• Lodge of King Solomon's Temple lodge room, Hunter St, 1912
  • Lodge of King Solomon's Temple lodge room, Christleton, today

Sponsors

Thompson returned to England full of passion, and a desire to see his vision of an all embracing Masonic Lodge which would encompass and encapsulate Freemasonry on a grand scale. He was editor of The Birkenhead News and also of The Northern Freemason, apparently the only paper of its kind in the North of England; he was also studying to become a barrister. It was a time when Freemasonry was flourishing and lodges were being founded at a great rate; Thompson was certainly playing a leading role in this Masonic development as he was a Founder and First Master of Lilly Ellis Lodge (3236), a Founder and First Master of Randle Holme Lodge (3261) and a Founder and First Master of Bohemian Lodge (3294).

Bohemian Lodge (3294), a lodge which had only been consecrated itself on 29 April 1908, became the Sponsor or supporting lodge of Thompson’s brain-child, the Lodge of King Solomon’s Temple (3464). It was a lodge which sprang from dramatic beginnings – in more ways than one – its Mother Lodge was the Liverpool Dramatic Lodge (1609) and the Founding Brethren of Bohemian Lodge were mainly members of the acting profession centred principally at The Argyle Theatre Birkenhead; Harry Lauder being one of its most famous. George Roby was another famous Joining Member.

The Argyle Theatre circa 1910
The Argyle Theatre

The Argyle Theatre was opened in 1868 as a Music Hall and Variety Theatre where it became one of the best known in the country. Sir Harry Lauder began his career there and other famous names who appeared there include Dan Leno, George Roby, Vesta Tilly, Stan Laurel, Bud Flanagan and Charlie Chaplin. It was the first theatre to host radio broadcasts which were sent out all over the Commonwealth on short-wave radio and it was the only theatre at the time to broadcast to America. It was the leader, outside of London, in the showing of ‘Vitagraph Pictures’, Thomas Edison’s early form of cinema and it even showed footage in 1910 (the year in which the Lodge of King Solomon’s Temple was Consecration) of the funeral of King Edward VII. It is perhaps not surprising that such an enterprising theatre should be at the centre of Bohemian Lodge which was about to found such a special and unique Masonic creation – the Lodge of King Solomon’s Temple (3464).

Bohemian Lodge (3294) was probably one of the top ‘Music Hall’ Lodges in the country – it was a ‘who’s who’ of ‘Variety’. It contained at least nine of the greatest variety artistes the world had ever known i.e. Harry Lauder, George Robey, Fred Kitchen, George Lashwood, Billy Merson, The Great Roland (Eduard Krause), Horace Goldin, George Prince and Charlie Austin. This is why, in the early years, the Lodge of King Solomon’s Temple had as many as 42 Brethren from the world of show business, at least five being Founder Members. It is interesting to note that in the review Three Cheers in 1913, Harry Lauder was under contract at £800 per week!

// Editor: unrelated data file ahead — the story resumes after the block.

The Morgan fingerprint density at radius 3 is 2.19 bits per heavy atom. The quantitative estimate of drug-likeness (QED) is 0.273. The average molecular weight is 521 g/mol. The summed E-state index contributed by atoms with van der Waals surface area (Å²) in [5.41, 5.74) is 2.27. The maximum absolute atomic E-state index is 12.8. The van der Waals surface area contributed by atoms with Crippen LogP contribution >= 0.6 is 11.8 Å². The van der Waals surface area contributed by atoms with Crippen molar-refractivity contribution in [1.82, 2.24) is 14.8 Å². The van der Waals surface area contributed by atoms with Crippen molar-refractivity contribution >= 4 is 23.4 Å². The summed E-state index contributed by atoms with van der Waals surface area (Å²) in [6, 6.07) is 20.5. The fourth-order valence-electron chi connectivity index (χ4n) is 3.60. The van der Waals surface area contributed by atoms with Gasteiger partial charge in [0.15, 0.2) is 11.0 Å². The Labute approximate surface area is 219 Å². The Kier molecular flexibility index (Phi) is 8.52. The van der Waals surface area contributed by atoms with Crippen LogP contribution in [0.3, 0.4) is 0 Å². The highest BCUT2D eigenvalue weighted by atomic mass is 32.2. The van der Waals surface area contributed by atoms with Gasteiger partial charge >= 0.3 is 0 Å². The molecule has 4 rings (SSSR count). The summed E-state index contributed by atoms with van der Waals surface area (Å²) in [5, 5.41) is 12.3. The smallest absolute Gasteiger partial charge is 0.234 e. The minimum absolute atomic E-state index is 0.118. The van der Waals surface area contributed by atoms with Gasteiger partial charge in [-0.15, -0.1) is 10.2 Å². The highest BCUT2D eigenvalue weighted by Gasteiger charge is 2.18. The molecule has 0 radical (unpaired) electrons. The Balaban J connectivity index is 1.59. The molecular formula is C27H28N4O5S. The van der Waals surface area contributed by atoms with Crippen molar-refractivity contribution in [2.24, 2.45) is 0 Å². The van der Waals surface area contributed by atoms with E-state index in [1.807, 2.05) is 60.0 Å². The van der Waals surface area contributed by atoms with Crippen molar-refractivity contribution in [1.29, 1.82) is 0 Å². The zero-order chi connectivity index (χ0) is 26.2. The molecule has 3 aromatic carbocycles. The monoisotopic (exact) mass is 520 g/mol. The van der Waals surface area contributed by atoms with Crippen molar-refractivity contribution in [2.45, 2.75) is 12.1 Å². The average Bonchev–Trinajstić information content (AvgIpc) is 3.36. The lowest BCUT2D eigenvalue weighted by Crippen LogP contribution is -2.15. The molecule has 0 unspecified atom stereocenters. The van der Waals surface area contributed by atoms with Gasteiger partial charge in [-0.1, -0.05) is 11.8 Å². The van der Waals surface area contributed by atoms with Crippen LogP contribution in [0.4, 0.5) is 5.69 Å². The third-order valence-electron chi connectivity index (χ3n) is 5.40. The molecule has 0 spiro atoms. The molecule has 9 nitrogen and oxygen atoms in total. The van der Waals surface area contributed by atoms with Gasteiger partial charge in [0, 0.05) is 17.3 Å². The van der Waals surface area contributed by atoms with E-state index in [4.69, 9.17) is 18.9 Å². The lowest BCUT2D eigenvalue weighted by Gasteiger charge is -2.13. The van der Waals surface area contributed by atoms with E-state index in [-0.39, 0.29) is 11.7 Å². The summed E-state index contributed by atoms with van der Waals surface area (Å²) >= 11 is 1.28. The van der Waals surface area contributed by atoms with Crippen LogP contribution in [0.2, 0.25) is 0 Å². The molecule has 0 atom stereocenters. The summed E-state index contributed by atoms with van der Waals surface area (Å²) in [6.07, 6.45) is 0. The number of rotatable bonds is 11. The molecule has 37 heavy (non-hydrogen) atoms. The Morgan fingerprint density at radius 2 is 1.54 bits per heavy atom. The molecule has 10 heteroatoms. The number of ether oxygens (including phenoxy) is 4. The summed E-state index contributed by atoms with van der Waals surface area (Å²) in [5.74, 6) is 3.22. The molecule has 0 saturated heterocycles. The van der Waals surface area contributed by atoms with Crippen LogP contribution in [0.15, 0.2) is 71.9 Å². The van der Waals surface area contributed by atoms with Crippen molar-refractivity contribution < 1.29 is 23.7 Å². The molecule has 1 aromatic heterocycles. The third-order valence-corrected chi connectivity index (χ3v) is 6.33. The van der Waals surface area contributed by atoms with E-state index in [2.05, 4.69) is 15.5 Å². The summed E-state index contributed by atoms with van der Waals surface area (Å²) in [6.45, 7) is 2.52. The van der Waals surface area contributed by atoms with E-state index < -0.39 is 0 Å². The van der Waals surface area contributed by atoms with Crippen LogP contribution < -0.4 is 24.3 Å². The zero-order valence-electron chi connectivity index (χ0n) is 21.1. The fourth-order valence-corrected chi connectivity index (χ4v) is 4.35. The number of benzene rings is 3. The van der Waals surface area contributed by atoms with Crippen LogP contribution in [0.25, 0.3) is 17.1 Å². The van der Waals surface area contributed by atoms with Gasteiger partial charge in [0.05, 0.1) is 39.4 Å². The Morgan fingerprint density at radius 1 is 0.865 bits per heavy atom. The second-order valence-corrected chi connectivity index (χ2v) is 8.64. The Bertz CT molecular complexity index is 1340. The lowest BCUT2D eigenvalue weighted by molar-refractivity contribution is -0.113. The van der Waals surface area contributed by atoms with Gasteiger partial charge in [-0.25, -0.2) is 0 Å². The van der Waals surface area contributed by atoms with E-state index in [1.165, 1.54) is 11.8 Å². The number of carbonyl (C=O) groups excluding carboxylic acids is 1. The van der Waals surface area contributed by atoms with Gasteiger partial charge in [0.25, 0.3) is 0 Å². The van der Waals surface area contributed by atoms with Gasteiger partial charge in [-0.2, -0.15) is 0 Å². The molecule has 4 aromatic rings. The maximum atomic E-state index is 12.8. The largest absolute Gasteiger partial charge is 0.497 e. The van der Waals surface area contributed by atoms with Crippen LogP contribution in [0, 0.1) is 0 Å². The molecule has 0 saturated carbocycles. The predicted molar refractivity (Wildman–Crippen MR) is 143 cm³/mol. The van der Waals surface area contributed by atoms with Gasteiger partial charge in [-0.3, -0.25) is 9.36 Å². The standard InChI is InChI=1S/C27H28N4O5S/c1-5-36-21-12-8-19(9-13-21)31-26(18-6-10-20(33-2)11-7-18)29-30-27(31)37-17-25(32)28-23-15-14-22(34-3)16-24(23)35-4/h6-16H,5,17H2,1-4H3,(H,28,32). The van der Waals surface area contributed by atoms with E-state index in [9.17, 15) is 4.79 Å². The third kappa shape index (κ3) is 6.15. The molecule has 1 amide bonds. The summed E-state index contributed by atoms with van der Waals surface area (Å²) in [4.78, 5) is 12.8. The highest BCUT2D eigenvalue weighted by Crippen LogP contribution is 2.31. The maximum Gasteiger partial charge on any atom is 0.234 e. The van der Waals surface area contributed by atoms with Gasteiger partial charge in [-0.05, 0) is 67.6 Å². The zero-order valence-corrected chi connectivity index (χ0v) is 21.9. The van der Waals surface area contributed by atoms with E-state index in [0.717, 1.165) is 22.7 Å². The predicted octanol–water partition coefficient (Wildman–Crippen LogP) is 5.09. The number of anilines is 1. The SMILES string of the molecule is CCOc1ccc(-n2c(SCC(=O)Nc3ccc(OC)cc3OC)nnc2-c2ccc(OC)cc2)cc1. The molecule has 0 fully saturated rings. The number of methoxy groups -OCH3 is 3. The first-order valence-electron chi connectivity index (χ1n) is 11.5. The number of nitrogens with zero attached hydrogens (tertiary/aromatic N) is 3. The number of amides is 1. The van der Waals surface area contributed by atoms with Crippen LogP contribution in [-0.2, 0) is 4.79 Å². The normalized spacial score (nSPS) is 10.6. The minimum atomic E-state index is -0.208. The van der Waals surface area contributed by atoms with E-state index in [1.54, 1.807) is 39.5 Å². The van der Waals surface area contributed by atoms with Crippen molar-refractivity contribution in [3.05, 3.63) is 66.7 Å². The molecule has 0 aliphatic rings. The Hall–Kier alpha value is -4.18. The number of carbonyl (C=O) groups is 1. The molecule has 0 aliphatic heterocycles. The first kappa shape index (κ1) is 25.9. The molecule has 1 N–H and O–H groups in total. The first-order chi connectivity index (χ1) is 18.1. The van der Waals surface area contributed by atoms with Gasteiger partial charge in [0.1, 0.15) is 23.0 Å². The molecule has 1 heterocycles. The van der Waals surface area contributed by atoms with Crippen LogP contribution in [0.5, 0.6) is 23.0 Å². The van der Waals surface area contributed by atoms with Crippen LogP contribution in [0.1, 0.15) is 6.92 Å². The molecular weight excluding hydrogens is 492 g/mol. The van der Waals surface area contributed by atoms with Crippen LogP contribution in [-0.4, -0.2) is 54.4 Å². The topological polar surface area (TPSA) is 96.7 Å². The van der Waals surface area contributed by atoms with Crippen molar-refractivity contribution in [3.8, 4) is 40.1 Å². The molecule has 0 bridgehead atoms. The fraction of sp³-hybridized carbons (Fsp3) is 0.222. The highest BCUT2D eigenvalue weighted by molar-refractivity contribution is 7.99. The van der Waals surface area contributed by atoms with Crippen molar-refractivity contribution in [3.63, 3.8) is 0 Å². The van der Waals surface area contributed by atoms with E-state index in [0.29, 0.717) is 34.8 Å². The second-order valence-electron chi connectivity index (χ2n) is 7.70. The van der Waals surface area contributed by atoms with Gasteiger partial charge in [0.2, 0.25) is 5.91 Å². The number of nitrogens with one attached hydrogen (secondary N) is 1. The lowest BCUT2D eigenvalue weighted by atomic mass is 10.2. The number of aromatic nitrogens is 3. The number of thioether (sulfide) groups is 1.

Harry Lauder
Harry Lauder

Sir Henry 'Harry' Lauder, 4 August 1870 – 26 February 1950, was a Scottish singer and comedian popular in both the English music hall and vaudevillian theatre tradition where he achieved international success.

George Robey
George Robey

Sir George Edward Wade, CBE (20 September 1869 – 29 November 1954), known professionally as George Robey, was an English comedian, singer and actor in musical theatre, who became known as one of the greatest music hall performers of the late 19th and early 20th centuries.

Fred Kitchen
Fred Kitchen

Fred Kitchen was born Frederick Thomas Kitchen was the lead comedian with Fred Karno's company from 1897 to 1910. Charlie Chaplin, managed by Karno, was influenced by Kitchen's comic style, his splayed walk and scruffy costume. Chaplin commented 'A part of the [tramp] character was inspired by Fred Kitchen, an old fellow-trouper of mine in vaudeville. He had flat feet.'

Horace Goldin Poster
Horace Goldin

Horace Goldin (17 December 1873 – 22 April 1939) was a stage magician who was noted for his lightning fast presentation style and who achieved international fame with his versions of the sawing a woman in half illusion.